It's what all entrepreneurs dream about.

The back of the napkin idea or "aha moment" that comes to you like a burst of blinding inspiration. Except that notion is just a myth Hollywood propagates.

After spending more than 20 years in marketing and PR, I've always believed this "creative construct" is fiction, and it turns out I am not alone.

I interviewed three experts and the good news is creativity is a skill we all can acquire.

Amy Wilkinson, author of Creators Code, spoke to leading entrepreneurs such as the founders of LinkedIn, Chobani, and Zipcar and discovered that "creators" are not born with an innate ability to conceive and build $100 million enterprises. They work at it.

According to Wilkinson's research, a hard-working leader -- with practice -- can learn how to do these six fundamental things:

Find gaps

Leaders keep their eyes open for "fresh potential, a vacuum to fill, or an unmet need."

Fail wisely

They understand that "experiencing a series of small failures is essential to avoiding huge mistakes."

Fly the OODA Loop

In rapid succession, creators "fly the OODA loop," which is an acronym that stands for observing, orienting, deciding, and acting, explained Wilkinson.

Drive for daylight

From 200 interviews with people like Steve Case and Elon Musk, Wilkinson found that the ultra-successful "drive for daylight." "They are focusing on the horizon, always scanning the edges, and setting the pace," Wilkinson said.

"Network minds"

Leaders can learn to "network minds" and collaborate with unlikely allies to develop uncommon solutions.

Gift small gifts

Wilkinson also noted creators "gift small goods" and unleash generosity by opening opportunities to colleagues.

"I encourage entrepreneurs to be brave," said Wilkinson, which is something she stresses to her students at Stanford Business School.

When Wilkinson interviewed Kevin Plank, the CEO and founder of Under Armour, one thing he said really stuck with her. He said, "Your idea will never be perfect, but don't let it die in your basement or attic. Get it out there and keep moving forward."

Dorie Clark, author of Stand Out, also believes people don't just get a blinding insight or a sudden revelation -- there's a process that is available to us all with a little work.

"We don't become Archimedes in the shower," said Clark. "It is far more often a function of toiling over an idea, and having a moment of silence that creates inspiration."

Psychologist and author of the Myths of Creativity, David Burkus, confirms Clark's hunch.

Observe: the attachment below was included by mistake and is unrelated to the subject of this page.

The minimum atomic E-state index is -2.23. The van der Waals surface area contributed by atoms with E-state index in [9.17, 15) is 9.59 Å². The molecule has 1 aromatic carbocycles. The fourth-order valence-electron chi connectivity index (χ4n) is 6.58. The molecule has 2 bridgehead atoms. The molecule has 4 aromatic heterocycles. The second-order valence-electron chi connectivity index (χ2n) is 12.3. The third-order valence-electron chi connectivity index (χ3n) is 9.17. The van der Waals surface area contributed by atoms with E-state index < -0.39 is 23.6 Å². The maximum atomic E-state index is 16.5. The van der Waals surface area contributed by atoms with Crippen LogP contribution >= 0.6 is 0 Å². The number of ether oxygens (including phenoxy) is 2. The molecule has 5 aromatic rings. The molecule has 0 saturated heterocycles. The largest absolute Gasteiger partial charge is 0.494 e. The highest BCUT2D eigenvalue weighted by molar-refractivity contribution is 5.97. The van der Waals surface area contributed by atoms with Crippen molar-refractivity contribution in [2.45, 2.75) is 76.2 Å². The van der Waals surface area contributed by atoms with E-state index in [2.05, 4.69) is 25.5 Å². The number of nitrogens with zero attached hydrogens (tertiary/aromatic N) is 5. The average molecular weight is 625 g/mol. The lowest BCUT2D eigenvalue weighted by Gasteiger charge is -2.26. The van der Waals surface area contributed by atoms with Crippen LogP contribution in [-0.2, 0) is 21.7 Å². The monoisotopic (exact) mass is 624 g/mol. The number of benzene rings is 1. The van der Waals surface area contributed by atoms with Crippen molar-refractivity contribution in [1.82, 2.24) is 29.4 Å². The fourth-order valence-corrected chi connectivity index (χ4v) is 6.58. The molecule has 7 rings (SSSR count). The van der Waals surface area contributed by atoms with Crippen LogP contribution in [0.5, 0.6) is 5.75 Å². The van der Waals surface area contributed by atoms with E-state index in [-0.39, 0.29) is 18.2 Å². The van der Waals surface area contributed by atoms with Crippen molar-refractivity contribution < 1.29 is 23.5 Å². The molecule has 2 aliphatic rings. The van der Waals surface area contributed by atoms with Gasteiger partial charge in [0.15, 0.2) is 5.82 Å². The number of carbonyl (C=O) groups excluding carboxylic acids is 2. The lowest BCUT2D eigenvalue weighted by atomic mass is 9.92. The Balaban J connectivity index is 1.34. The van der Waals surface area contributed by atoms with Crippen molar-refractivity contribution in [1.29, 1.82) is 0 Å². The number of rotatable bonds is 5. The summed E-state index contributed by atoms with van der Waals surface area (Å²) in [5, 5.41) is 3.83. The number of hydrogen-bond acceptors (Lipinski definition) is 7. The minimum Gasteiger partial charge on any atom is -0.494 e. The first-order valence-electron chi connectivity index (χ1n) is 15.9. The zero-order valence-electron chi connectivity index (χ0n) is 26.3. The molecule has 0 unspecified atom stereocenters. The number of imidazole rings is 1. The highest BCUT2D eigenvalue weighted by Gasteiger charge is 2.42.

"Tons of people come up to me and say the idea for their business 'just came to them,'" said Burkus. He jokingly replies, "Do you know exactly where the idea came from? We should just go 'there' for inspiration."

Although eureka moments aren't common, studies show there is something to having time to "incubate" an idea.

Burkus suggests entrepreneurs should ideate (otherwise known as divergent thinking), evaluate (convergent thinking) and then schedule mindless activities (incubate) to process new concepts.

So, put your feet on the desk; it may actually help you come up with that next big idea. If that doesn't work, Clark suggests three practical tips for getting inspired:

Interview experts

Reach out to respectable people in your field and ask them for an interview -- you might be surprised how receptive people are to share their opinions.

Clark suggested this to one of her coaching clients and of the 10 people he reached out to, only two people declined.

He even approached Susan Cain, the best-selling author of the Quiet Revolution, and she said yes to an interview.

Chart your progress

"It can be very interesting to watch how people go about educating themselves," said Clark. For example, Josh Kaufman, author of the Personal MBA, got the equivalent of an MBA by summarizing what he learned from successful business owners and packaging it in his best-selling book.

Focus on what's different

If you are looking for a creative idea, a good starting place is to make a list of how you are different from other people in your field. For instance, if you are in investment banking and you have a music degree, not an MBA -- that makes you interesting.

"You are more likely to see invisible ideas that are not something others see in your respective field," said Clark.

Get your creative juices flowing by making time for mindlessness. Reach out to mentors. And, be brave. It could be the creative competitive edge you've been looking for.

Have other suggestions regarding creativity? Please leave a comment below.